While Eastern Europe is estimated to create the least amount of food waste per person in the world, Western Asia is estimated to be the biggest waster of food with Canada sitting somewhere in the middle.
Fighting against food waste, a growing environmentally conscious food trend called “Upcycled food” is catching on across Canada.
Similar to the age-old saying of “waste not, want not”, interested consumers can adopt this concept at home.
According to Turner Wyatt, the CEO of the Upcycled Food Association, “Upcycled food is the easy way for anyone to prevent food waste with the products they buy, specifically at foods that contain otherwise wasted ingredients to make new, innovative, interesting, nutritious products”.
Wyatt says that the concept of upcycled food is not just about reducing food waste, but also cutting back on the energy expenditures needed to make different products. Each piece of food takes resources — from watering and maintaining to harvesting and then transporting to stores. Using all parts of a food cuts back on the energy needed to then grow or produce an entire other similar product.
It should also, theoretically, cut back on the costs of certain foods, while also creating a new revenue stream for producers.
Upcycled food companies in Canada include GroundUp Eco Ventures, which uses spent coffee grounds and brewer’s grains to make flour; Wize Tea, which uses the leaves from coffee plants to make a coffee-like iced tea; and Kazoo Snacks, which uses spent corn germ to make tortilla chips.
Currently, in Canada, there are no certifications or standards for using the term “upcycled food” on products, although Wyatt says he’s hopeful to bring his company’s certification strategy to Canada this year.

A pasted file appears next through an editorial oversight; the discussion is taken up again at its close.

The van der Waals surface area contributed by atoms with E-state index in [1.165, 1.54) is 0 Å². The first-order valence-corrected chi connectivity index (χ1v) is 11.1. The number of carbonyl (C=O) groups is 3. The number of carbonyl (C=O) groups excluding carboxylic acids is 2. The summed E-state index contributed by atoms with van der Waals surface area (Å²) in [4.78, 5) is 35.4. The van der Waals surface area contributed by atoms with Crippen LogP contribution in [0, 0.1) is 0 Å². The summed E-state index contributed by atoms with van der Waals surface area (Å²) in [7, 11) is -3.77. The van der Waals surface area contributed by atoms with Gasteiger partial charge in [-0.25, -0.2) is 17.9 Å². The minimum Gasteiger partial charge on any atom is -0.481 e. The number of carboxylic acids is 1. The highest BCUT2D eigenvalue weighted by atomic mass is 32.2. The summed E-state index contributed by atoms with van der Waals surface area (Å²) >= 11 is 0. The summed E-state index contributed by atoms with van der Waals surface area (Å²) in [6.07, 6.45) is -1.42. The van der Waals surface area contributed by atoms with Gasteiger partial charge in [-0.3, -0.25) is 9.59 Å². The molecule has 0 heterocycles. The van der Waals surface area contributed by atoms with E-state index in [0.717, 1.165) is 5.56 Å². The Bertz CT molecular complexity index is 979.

Upcycling foods at home
The average Canadian wastes about 79 kilograms of food per year, according to the United Nation’s Food Waste Index Report published in March 2021. This metric, which accounts for household food only and doesn’t include waste in other areas of foodservice, is above the United States’ per-capita average of 59 kg per year.
Regionally, Eastern Europe is estimated to create the least amount of food waste per person at 61 kg/year, and Western Asia is estimated to be the highest with an average of 110 kg.
Consumers looking to divert some of their food waste don’t have to only rely on branded products to get going. Overripe fruit can be kept in the freezer and then tossed in a blender to make lactose-free ice cream and smoothies, or cooked into jam. Potato peels can be baked into chips, orange peels can be used to make a cleaning solution, and stale bread can be baked into croutons.
What to watch out for when throwing away food isn’t the default
Embracing an imperfect-is-okay mindset at home can be a solid way to reduce food waste while also saving some money, but there’s a limit to how far we should push things, says Andy De Santis, a registered dietician in Toronto.
“There’s differentiating between bruising and actual growth of fungal matter,” he says. “If something’s growing on a firm piece of produce, like an apple, you can cut it off around an inch. And technically the guidance is that feel safe to eat. But if it’s on something soft, like a tomato, or banana, and there’s mould on it… that should be thrown out.”
Bruising caused by physical damage — say when we drop a banana or peach — is generally safe to eat. And though the flavour might change, that’s not necessarily an indicator that it should not be consumed.
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